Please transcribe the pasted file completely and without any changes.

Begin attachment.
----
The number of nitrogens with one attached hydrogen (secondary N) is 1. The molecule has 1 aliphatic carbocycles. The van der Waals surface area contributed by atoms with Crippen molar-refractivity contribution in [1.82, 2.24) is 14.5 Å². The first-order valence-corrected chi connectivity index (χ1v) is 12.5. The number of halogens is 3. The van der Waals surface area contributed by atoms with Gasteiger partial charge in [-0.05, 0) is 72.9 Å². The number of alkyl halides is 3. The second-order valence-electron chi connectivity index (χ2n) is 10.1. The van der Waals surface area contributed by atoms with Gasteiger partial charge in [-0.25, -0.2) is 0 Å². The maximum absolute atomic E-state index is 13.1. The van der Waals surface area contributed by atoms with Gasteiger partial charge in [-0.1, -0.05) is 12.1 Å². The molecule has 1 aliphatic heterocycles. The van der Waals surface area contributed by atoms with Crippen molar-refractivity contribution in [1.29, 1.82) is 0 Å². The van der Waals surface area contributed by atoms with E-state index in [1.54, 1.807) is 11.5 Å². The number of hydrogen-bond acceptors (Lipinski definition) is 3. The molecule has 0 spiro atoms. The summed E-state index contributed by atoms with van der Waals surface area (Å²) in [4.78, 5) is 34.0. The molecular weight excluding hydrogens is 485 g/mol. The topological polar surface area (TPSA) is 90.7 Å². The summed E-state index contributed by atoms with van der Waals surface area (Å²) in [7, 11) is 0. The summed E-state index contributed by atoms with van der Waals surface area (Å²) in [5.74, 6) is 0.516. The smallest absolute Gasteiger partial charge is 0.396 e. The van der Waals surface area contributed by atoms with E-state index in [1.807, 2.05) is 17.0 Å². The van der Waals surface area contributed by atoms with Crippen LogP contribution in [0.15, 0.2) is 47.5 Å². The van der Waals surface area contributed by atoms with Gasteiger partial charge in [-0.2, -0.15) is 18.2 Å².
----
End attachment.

The number of nitrogens with one attached hydrogen (secondary N) is 1. The molecule has 1 aliphatic carbocycles. The van der Waals surface area contributed by atoms with Crippen molar-refractivity contribution in [1.82, 2.24) is 14.5 Å². The first-order valence-corrected chi connectivity index (χ1v) is 12.5. The number of halogens is 3. The van der Waals surface area contributed by atoms with Gasteiger partial charge in [-0.05, 0) is 72.9 Å². The number of alkyl halides is 3. The second-order valence-electron chi connectivity index (χ2n) is 10.1. The van der Waals surface area contributed by atoms with Gasteiger partial charge in [-0.25, -0.2) is 0 Å². The maximum absolute atomic E-state index is 13.1. The van der Waals surface area contributed by atoms with Gasteiger partial charge in [-0.1, -0.05) is 12.1 Å². The molecule has 1 aliphatic heterocycles. The van der Waals surface area contributed by atoms with Crippen molar-refractivity contribution in [1.29, 1.82) is 0 Å². The van der Waals surface area contributed by atoms with E-state index in [1.54, 1.807) is 11.5 Å². The number of hydrogen-bond acceptors (Lipinski definition) is 3. The molecule has 0 spiro atoms. The summed E-state index contributed by atoms with van der Waals surface area (Å²) in [4.78, 5) is 34.0. The molecular weight excluding hydrogens is 485 g/mol. The topological polar surface area (TPSA) is 90.7 Å². The summed E-state index contributed by atoms with van der Waals surface area (Å²) in [7, 11) is 0. The summed E-state index contributed by atoms with van der Waals surface area (Å²) in [5.74, 6) is 0.516. The smallest absolute Gasteiger partial charge is 0.396 e. The van der Waals surface area contributed by atoms with E-state index in [1.807, 2.05) is 17.0 Å². The van der Waals surface area contributed by atoms with Crippen LogP contribution in [0.15, 0.2) is 47.5 Å². The van der Waals surface area contributed by atoms with Gasteiger partial charge in [-0.2, -0.15) is 18.2 Å².